New phrases just the start of Mendenhall era at Virginia
New Virginia football coach Bronco Mendenhall is changing the way the Cavaliers approach the game, one phrase at a time.
''Earned, not given'' now addresses the right to practice.
''Two ways to do things: right, or again'' addresses the attention to detail.
Under Mendenhall, the Cavaliers are working to meet a new standard, and linebacker Micah Kiser thinks what he has often experienced during his career - ''Virginia football - close but not there yet'' - is about to become a memory.
Mendenhall's success at BYU the last 11 years is reason enough for the Cavaliers to be optimistic about the future heading into Saturday's spring game.
''Right now, they're changing the culture and you can see that the way guys are working,'' Kiser said. ''Earned, not given. Everyone's bought into that, but they're still working on changing our mentality. In the past it was, `Woe is me. Oh, this happened. We were this close.''
Kiser and other Cavaliers have shared their frustrations on how a career on the precipice of success has not been appealing for anyone. They're looking for a way to get over the hump.
That's one reason incumbent quarterback Matt Johns is not at all surprised that players have welcomed a more structured approach why he has been delighted by the transition from Mike London to Mendenhall. The Cavaliers are wearing no numbers during spring practice, and there is no sign of the Virginia logo (V with crossed sabres) on any of their practice gear.
''I think, because the team has come so close in previous years under coach London, when these coaches got here, I think the resistance wasn't what they expected because here's a team that not in shambles,'' Johns said. ''We've lost a lot of games in the past years by seven or less points. That is such a small margin. This team is not falling apart. We just needed a change, and that's why they're here.
''We needed them.''
The change has had an immediate impact, Johns said, based on the players showing up at the program's football facility, the McCue Center.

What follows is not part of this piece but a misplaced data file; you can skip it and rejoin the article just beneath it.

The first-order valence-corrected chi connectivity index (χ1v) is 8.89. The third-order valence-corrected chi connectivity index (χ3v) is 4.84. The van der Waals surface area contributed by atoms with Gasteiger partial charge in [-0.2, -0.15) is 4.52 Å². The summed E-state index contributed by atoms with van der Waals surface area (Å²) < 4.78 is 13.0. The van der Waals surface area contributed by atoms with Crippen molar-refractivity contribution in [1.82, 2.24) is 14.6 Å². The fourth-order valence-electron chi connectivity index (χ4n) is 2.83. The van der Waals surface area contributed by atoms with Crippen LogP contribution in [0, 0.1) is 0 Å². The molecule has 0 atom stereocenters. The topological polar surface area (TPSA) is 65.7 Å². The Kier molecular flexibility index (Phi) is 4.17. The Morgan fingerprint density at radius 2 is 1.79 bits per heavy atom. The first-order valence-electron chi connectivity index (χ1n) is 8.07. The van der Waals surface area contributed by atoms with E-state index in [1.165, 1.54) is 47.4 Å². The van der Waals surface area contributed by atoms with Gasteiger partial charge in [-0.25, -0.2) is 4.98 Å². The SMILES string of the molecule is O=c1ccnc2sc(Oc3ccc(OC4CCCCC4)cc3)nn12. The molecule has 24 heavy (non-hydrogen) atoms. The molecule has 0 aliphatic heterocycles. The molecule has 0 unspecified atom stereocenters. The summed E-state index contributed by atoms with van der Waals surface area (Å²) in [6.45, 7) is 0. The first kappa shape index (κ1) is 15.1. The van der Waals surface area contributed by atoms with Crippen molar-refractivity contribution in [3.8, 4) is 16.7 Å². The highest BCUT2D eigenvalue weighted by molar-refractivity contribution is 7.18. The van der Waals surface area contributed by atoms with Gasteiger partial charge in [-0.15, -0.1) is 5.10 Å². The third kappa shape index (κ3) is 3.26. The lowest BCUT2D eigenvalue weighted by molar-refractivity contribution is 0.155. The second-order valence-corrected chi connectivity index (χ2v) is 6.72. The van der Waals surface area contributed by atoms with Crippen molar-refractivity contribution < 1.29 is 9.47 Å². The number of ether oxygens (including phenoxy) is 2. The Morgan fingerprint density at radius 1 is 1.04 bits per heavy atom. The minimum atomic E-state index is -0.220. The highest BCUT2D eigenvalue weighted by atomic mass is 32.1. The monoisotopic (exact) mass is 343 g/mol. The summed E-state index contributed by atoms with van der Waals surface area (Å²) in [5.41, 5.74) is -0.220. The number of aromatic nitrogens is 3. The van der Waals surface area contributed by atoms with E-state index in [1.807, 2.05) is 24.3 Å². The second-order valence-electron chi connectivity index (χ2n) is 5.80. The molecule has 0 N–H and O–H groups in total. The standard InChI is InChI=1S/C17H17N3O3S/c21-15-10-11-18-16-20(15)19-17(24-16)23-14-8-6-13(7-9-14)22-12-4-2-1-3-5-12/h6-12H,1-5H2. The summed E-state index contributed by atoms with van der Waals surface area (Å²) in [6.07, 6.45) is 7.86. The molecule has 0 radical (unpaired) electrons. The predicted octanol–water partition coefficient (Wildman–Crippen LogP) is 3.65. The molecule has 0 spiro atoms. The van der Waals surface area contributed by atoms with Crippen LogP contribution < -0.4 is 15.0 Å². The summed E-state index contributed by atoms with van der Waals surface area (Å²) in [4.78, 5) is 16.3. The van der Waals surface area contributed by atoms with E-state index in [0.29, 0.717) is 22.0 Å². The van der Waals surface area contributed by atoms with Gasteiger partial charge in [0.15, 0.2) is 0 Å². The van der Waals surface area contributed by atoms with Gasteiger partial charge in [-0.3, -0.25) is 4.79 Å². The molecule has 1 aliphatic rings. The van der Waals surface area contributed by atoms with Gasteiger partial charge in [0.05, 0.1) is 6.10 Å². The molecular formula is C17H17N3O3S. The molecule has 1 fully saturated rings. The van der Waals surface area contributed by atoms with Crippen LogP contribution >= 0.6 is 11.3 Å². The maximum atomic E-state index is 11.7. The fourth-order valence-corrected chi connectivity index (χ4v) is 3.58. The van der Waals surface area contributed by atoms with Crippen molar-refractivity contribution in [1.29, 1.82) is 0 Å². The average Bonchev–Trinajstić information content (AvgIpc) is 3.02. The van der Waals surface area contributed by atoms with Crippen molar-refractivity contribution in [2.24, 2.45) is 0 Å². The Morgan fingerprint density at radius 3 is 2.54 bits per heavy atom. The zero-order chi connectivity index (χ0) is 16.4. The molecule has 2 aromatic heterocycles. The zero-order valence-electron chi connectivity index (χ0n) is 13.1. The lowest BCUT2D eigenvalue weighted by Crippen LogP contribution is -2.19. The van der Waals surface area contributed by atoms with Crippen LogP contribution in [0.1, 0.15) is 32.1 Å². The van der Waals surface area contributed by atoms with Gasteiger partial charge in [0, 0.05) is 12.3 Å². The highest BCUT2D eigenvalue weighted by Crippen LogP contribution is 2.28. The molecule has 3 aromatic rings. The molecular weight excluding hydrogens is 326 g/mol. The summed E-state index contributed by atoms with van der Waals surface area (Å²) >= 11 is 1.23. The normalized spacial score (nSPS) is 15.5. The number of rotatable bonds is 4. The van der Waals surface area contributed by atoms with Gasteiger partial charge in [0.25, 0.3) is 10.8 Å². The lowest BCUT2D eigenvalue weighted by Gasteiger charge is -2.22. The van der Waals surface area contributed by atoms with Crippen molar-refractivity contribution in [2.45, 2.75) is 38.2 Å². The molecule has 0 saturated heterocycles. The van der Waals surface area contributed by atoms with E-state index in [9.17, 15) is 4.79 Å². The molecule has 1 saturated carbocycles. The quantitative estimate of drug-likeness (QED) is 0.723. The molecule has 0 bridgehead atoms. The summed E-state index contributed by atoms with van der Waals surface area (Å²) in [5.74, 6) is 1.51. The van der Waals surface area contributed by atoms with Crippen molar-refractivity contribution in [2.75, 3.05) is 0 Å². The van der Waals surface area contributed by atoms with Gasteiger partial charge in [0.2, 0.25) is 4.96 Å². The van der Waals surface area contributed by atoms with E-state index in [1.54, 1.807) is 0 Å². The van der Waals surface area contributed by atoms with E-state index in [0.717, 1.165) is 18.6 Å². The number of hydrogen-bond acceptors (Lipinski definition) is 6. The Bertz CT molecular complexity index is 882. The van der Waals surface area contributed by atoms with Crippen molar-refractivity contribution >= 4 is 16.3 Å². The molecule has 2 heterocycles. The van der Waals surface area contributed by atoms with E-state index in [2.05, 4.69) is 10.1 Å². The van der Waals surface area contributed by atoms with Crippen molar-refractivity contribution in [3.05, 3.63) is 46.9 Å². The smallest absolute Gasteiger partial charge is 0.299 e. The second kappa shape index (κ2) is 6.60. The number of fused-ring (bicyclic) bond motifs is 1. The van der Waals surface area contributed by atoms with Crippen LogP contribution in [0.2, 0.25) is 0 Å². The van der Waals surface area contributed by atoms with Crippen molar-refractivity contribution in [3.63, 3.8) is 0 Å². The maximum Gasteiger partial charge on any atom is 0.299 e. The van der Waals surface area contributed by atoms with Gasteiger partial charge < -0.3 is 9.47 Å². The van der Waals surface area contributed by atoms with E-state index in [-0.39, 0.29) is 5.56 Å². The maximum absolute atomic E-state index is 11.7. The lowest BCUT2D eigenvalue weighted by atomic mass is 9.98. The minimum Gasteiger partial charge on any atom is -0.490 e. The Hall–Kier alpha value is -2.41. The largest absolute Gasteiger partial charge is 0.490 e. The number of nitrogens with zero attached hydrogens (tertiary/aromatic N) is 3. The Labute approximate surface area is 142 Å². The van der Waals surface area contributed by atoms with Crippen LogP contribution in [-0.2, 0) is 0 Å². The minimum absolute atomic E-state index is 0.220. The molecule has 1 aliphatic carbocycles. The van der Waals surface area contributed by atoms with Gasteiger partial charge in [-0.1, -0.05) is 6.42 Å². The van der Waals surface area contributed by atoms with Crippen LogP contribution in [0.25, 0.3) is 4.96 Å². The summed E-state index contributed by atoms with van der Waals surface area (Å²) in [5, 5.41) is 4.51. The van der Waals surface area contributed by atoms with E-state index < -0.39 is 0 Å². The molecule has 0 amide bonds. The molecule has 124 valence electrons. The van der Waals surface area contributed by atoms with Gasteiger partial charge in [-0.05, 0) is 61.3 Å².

''I've never seen so many kids here at McCue on their off time working on things, watching film, getting on the board, meeting with coaches,'' the rising senior said. ''That didn't happen in the past.''
Kiser initially wondered what prompted Mendenhall, who won 99 games and went to 11 consecutive bowl games at BYU, to walk away from that and come to Virginia. But he said the coach's approach has sold him, especially after the team had to earn the right to practice.
Eventually, players will earn the right to earn jerseys, too, and to choose their numbers.
''I think that's what gave BYU an edge, that they were doing what everyone else wasn't doing,'' Kiser said. ''The coaches tell us all the time that at BYU, they didn't have superior athletes. Here we're definitely more athletic, but they did what other teams weren't going to do, and that little bit of effort is what got them 10 wins a year.''
Junior safety Quin Blanding, who has earned all-ACC honors in each if his first two seasons, looks at the next two years as the start of a dynasty for the Cavaliers, considering Mendenhall's track record at BYU.
''The numbers don't lie,'' Blanding said.
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